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The Blind Bull Review

Visited August 2021

The Blind Bull


Dating back to the 12th century, The Blind Bull in Little Hucklow near Buxton in the heart of the Peak District is believed to be the fifth oldest pub in Britain (according to the website anyway). After laying dormant for many years, the venue reopened in 2020 after an extensive renovation; the food has received some rather high praise since then, enough indeed to warrant the attention of some major UK restaurant guides. I therefore arrived anticipating a quality meal as I rocked up for lunch with my wife and two young children on a fairly wet August Saturday.

Little Hucklow is a small village with basically a single narrow road running through it, we couldn't see any signage for parking but there were a few spaces next to the pub and fortunately a car was just leaving as we arrived, so we popped our car in there. The exterior of the pub looks very smart and it's clear a lot of effort went into the renovation. The welcome on arrival was warm enough, the place was suitably busy and our waitress did seem to be having a little bit of difficulty finding our table on the system to the point where I was mildly concerned they were going to try and seat us outside, despite it raining.

Fortunately, that didn't happen and we were shown to our table in the upstairs part of the pub. The inside has been smartly finished also with a lot of historic touches such as very old looking exposed beams, but it still feels contemporary. On offer at lunch is a carte menu with some additional sharing specials; there's no children's menu but our waitress did let us know they can offer half portions of certain dishes. She also let us know there was only one portion of fish and chips remaining which was a little bit surprising to hear; it's a while since I've been to a venue that's run out of food at lunch.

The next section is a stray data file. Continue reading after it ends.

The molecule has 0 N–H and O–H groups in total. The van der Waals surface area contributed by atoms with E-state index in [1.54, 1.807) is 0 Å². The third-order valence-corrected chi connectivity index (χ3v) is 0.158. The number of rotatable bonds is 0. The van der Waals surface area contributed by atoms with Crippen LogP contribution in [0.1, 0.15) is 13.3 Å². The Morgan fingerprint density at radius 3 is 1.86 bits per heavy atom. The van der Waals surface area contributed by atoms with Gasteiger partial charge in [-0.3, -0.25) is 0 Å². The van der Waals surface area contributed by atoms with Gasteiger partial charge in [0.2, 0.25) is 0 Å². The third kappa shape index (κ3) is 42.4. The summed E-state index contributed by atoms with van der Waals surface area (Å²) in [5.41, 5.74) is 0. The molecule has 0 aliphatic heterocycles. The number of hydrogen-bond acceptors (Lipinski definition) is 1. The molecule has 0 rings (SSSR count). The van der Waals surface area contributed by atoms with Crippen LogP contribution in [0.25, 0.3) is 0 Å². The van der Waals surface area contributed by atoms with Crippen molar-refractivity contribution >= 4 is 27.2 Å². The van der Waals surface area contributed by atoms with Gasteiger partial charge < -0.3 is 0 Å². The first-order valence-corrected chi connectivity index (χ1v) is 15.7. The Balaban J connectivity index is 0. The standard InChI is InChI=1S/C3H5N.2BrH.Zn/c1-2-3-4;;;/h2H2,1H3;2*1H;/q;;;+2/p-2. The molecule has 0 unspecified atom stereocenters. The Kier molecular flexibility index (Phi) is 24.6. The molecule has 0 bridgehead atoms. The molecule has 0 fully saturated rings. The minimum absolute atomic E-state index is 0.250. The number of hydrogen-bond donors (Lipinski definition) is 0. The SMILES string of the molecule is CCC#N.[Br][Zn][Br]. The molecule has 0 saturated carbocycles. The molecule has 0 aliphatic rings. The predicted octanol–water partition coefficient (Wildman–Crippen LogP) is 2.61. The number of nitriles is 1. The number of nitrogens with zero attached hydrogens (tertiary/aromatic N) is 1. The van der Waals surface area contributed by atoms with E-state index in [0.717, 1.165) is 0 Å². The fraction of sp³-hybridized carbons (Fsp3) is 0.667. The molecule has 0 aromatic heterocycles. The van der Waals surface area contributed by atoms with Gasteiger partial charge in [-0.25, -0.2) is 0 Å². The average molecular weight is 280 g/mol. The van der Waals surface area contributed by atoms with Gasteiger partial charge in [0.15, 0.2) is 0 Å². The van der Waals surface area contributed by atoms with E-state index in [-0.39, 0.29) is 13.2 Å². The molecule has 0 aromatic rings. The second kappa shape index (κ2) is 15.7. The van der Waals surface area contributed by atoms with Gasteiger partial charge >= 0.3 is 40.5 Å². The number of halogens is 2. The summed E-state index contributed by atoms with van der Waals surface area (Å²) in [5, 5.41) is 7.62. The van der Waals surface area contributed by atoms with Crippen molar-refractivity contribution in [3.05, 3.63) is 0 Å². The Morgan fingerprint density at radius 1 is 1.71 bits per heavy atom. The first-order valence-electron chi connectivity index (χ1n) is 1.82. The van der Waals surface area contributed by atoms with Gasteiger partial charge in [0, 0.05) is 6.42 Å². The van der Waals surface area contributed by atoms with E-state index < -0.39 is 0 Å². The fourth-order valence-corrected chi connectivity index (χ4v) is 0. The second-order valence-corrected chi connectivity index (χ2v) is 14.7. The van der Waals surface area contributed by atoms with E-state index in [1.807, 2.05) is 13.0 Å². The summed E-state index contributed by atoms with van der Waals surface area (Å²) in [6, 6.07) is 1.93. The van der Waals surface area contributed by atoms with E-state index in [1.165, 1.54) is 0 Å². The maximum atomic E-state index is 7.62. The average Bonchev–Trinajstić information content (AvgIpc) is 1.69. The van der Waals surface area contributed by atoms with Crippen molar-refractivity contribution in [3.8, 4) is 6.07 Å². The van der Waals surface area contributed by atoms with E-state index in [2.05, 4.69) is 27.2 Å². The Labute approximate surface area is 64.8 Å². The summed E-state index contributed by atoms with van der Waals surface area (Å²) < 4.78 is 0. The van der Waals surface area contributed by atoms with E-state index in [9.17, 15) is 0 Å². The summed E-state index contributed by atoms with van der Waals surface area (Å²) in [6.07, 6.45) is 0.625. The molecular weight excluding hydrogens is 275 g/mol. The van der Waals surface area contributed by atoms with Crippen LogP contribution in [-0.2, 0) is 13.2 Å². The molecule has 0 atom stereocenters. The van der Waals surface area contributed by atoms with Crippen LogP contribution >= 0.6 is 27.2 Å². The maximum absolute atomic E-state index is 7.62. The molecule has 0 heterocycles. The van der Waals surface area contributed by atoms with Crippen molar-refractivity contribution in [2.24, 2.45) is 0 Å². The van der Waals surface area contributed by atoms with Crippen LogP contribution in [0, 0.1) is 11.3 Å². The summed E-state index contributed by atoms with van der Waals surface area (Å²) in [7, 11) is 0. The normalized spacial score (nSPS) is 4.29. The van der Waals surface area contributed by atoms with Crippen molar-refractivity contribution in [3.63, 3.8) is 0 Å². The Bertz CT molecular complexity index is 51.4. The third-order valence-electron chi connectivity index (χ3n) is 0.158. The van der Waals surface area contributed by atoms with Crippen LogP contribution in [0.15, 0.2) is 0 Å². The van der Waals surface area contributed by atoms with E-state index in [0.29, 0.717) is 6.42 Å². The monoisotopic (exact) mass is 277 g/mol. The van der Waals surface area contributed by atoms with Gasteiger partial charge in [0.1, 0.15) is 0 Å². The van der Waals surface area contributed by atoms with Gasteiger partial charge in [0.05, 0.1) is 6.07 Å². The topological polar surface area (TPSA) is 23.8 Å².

There's a decent wine list too with a solid selection, but no drinks list which would have been helpful. Although there were water glasses on the table we weren't offered any water which I found a tad strange. I had a couple of my usual Hendricks and tonics during the meal which were OK (albeit served with lemon), my wife just had lemonade and my daughter and son were happy enough with apple juice.

There was no option of bread to start as I'd hoped, so lunch began for me with the raw beef, served with smoked broccoli puree and pickled chillies. It was a strong dish and the highlight of the meal for me; the flavours were good and as a whole the plate ate well. My wife had a bit less luck with her Kedgeree scotch egg; it was an OK dish which showed some technical skill, but the flavours were a little bit dull in truth. My daughter had the fish and chips which they were happy to bring with the starters; we'd asked for a half portion (as our waitress had offered) and to hold the curry sauce; it arrived with curry sauce but in fairness all the sauces were served in their own little bowls so it wasn't an issue. As fish and chips go it was very good though; all the elements were cooked well and perfectly tasty. My young son just had a side order of those same tasty chips which he happily munched through also.

Then came... a wait. A long, long wait. Both my and my wife's starters were cleared, but as we sat in expectation of our mains arriving, nothing did. Even after the kids had finished their food a good time later and their plates too had been cleared, we were still left waiting. We did manage to order some more drinks during the wait which led to a little bit of drama when our waitress arrived with said drinks and duly knocked a bottle of tonic over on her tray and over my young son. He wasn't too impressed but it was less than half a bottle so no harm done really. I did feel for our waitress as she was visibly shaking whilst wiping it up; she did offer to replace the tonic of course but there was enough left in the bottle for me, so I politely declined.